President Obama: 'Justice has been done,' bin Laden killed
May 2, 2011
Osama bin Laden, the glowering mastermind behind the Sept. 11, 2001, terror attacks that killed thousands of Americans, was killed in an operation led by the United States, President Barack Obama said Sunday
"Justice has been done," the president said.
A small team of Americans carried out the attack and took custody of bin Laden's remains, the president said in a dramatic late-night statement at the White House.
A jubilant crowd gathered outside the White House as word spread of bin Laden's death after a global manhunt that lasted nearly a decade.
"His demise should be welcomed by all who believe in peace and human dignity," Obama said.
Obama and his predecessor, former President George W. Bush, made capturing Bin Laden a key national security priority. Obama has called the border between Afghanistan and Pakistan the "epicenter of violent extremism," where he said al-Qaeda leader bin Laden was hiding.
The news brought a cheering, chanting crowd outside the White House fence before Obama was set to appear on television. And in New York, hundreds cheered, waved American flags, and shouted for joy.
Bush, who was in office at the time of the Sept. 11 attacks and famously said he wanted Osama bin Laden dead or alive, said the death of the al Qaeda leader was a "momentous achievement."
"The fight against terror goes on, but tonight America has sent an unmistakable message: No matter how long it takes, justice will be done," Bush said in a statement.
At Ground Zero, Price Garrison, 19, an NYU freshman there with a group of friends, said, "It's a very national moment. The reason we came down here is that we know it's going to be part of history."
U.S. Rep. Peter T. King (R-Seaford), chairman of the Committee on Homeland Security, said in a statement, "I commend President Obama on the announcement of the killing of Osama bin Laden.
"Today, the American people have seen justice. The leader of the United States' top enemy has gotten what he deserves for orchestrating the deaths of nearly 3,000 innocent Americans on September 11, 2001. In 2001, President Bush said 'we will not tire, we will not falter, and we will not fail.' President Bush deserves great credit for putting action behind those words. President Obama deserves equal credit for his resolve in this long war against al-Qaida."
Former U.S. President Bill Clinton said, "This is a profoundly important moment not just for the families of those who lost their lives on 9/11 and in al-Qaida's other attacks but for people all over the world who want to build a common future of peace, freedom and cooperation for our children.
"I congratulate the president, the National Security team and the members of our armed forces on bringing Osama bin Laden to justice after more than a decade of murderous al-Qaida attacks."
William McCarthy of Huntington, who lost his son, Michael Desmond McCarthy, 33, said, in an interview, "I'm certainly stunned and elated at the same time. Someone has to be held accountable and he has to pay the price and if it entails his death, so be it."
Mayor Michael Bloomberg said, "The killing of Osama bin Laden does not lessen the suffering that New Yorkers and Americans experienced at his hands, but it is a critically important victory for our nation -- and a tribute to the millions of men and women in our armed forces and elsewhere who have fought so hard for our nation.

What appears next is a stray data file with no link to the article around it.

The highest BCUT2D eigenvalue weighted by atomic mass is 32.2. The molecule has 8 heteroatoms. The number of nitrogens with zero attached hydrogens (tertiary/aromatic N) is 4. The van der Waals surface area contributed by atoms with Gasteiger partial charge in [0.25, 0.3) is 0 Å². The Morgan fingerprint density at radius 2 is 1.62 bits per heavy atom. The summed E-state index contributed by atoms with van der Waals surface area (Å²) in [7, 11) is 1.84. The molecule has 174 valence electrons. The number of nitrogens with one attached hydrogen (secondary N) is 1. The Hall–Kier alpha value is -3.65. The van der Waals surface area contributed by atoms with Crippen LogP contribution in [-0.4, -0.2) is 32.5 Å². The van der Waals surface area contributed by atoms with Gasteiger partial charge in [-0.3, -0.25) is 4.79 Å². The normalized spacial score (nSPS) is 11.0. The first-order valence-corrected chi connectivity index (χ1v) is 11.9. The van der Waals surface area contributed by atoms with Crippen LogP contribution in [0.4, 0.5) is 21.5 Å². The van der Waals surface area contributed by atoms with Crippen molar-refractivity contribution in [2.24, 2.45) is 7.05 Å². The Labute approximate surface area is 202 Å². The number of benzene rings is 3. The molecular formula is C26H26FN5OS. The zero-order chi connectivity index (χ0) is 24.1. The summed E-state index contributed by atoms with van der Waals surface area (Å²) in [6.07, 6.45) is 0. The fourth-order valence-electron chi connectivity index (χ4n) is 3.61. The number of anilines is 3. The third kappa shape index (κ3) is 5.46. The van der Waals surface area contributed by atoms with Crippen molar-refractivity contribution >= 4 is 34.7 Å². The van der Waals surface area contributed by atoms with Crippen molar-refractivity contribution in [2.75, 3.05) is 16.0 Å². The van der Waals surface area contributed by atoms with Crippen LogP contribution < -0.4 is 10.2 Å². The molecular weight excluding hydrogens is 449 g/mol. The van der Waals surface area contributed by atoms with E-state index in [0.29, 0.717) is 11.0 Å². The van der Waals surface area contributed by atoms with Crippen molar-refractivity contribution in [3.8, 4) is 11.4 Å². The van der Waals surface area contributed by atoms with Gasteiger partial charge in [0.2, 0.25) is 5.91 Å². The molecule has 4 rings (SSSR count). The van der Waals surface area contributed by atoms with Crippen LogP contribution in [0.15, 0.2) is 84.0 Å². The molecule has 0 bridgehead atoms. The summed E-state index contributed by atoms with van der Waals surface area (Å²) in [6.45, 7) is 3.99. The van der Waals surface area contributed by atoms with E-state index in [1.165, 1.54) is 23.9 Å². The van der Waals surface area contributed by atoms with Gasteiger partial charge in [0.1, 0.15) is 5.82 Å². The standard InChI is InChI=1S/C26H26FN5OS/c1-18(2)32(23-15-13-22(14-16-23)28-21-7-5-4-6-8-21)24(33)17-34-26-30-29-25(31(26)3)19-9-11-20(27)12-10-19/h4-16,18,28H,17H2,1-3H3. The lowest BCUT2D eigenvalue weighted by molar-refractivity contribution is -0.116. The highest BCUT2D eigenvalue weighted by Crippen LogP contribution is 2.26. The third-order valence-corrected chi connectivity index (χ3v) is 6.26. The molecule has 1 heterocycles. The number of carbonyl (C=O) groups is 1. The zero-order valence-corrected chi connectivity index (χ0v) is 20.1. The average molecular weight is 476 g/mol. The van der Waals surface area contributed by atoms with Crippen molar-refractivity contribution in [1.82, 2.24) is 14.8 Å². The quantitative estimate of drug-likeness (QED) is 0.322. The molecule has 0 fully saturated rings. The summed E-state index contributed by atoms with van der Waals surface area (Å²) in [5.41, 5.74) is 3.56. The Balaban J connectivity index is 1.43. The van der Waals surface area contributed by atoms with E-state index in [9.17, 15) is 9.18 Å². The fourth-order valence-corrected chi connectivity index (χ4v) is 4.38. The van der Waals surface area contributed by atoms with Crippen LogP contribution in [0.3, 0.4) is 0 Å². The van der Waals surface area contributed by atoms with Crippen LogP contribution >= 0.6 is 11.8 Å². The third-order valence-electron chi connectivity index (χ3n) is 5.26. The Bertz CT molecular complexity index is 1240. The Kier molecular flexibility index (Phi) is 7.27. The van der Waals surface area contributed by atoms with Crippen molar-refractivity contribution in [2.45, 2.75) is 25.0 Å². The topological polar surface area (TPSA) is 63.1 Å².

"New Yorkers have waited nearly 10 years for this news. It is my hope that it will bring some closure and comfort to all those who lost loved ones on Sept. 11, 2001."
On Long Island, Mariann Bivona of North Babylon got the news and said she was stunned. Bin Laden, the mastermind behind the attacks that killed her niece Catherine was dead.
"Oh my God," Bivona said late last night in the minutes before Obama spoke. "I just heard. I'm glad they finally caught up with him. It can't get my niece back but I'm glad they got him."
Rosemary Cain, of Massapequa, lost her son George 35, on Sept. 11. He was a firefighter with the city fire department's Ladder 7 who was living in upstate Patterson at the time of the attacks.
Last night she said the news of bin Laden's death "makes me sorry it didn't happen 10 years ago. There is justice for our boys. There is one less evil person in the world tonight."
Kathy Ugalde, of Deer Park, is the daughter of Ray Downey, 63, chief of rescue operations for FDNY. He died in the 2001 attacks. She said she was watching the news on television with her mother, Rosalie Downey.
"I got a bit of an adrenaline rush," Downey said.
She said if this had happened 10 years ago, shortly after her father's death, she wouldn't have cared so much.
"But 10 years later I feel a sense of relief to know they got the person that murdered your father," she said. "I'm still trying to take it all in. I feel relief, I feel sad, I feel like crying."
In Times Square, hundreds of people waited anxiously for the president to officially make the announcement of bin Laden's death. Among those was Kendra Myles, a 23-year-old student from Bayside. "Everyone was applauding and clapping," said Myles, who was inside a restaurant having dinner when someone ran into the restaurant an yelled that the al-Qaida leader was dead.
Said Joan Dwyer of Smithtown, who lost her son Patrick, 37, who worked at Cantor Fitzgerald: "I'm glad to hear it. I do think it was something that had to be done. But all those poor souls, it will not bring them back."
With Tom Brune, Sophia Chang, Matthew Chayes, Anthony M. DeStefano, Chau Lam, Ridgely Ochs